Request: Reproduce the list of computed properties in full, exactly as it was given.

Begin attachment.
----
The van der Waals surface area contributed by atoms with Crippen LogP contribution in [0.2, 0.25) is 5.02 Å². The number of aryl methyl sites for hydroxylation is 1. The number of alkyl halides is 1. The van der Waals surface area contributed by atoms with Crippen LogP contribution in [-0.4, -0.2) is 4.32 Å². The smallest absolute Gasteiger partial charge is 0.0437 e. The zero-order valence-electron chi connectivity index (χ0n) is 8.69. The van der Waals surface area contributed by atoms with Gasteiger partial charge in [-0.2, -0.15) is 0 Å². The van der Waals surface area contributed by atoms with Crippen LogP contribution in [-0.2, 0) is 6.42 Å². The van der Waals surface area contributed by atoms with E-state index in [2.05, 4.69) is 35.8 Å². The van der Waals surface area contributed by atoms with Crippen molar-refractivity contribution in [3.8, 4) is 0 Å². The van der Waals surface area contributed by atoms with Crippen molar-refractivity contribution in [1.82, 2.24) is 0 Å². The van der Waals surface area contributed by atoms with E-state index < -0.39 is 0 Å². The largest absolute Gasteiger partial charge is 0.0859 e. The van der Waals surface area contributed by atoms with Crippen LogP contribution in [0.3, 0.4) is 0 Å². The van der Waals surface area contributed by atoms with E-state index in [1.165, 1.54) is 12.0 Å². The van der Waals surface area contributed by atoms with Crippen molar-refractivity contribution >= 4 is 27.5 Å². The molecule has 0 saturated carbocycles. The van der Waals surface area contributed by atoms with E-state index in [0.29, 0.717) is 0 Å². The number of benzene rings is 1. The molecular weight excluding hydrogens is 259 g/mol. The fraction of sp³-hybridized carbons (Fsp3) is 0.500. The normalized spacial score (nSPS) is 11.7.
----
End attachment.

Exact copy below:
The van der Waals surface area contributed by atoms with Crippen LogP contribution in [0.2, 0.25) is 5.02 Å². The number of aryl methyl sites for hydroxylation is 1. The number of alkyl halides is 1. The van der Waals surface area contributed by atoms with Crippen LogP contribution in [-0.4, -0.2) is 4.32 Å². The smallest absolute Gasteiger partial charge is 0.0437 e. The zero-order valence-electron chi connectivity index (χ0n) is 8.69. The van der Waals surface area contributed by atoms with Gasteiger partial charge in [-0.2, -0.15) is 0 Å². The van der Waals surface area contributed by atoms with Crippen LogP contribution in [-0.2, 0) is 6.42 Å². The van der Waals surface area contributed by atoms with E-state index in [2.05, 4.69) is 35.8 Å². The van der Waals surface area contributed by atoms with Crippen molar-refractivity contribution in [3.8, 4) is 0 Å². The van der Waals surface area contributed by atoms with Crippen molar-refractivity contribution in [1.82, 2.24) is 0 Å². The van der Waals surface area contributed by atoms with E-state index < -0.39 is 0 Å². The largest absolute Gasteiger partial charge is 0.0859 e. The van der Waals surface area contributed by atoms with Crippen LogP contribution in [0.3, 0.4) is 0 Å². The van der Waals surface area contributed by atoms with E-state index in [1.165, 1.54) is 12.0 Å². The van der Waals surface area contributed by atoms with Crippen molar-refractivity contribution >= 4 is 27.5 Å². The molecule has 0 saturated carbocycles. The van der Waals surface area contributed by atoms with E-state index in [0.29, 0.717) is 0 Å². The number of benzene rings is 1. The molecular weight excluding hydrogens is 259 g/mol. The fraction of sp³-hybridized carbons (Fsp3) is 0.500. The normalized spacial score (nSPS) is 11.7.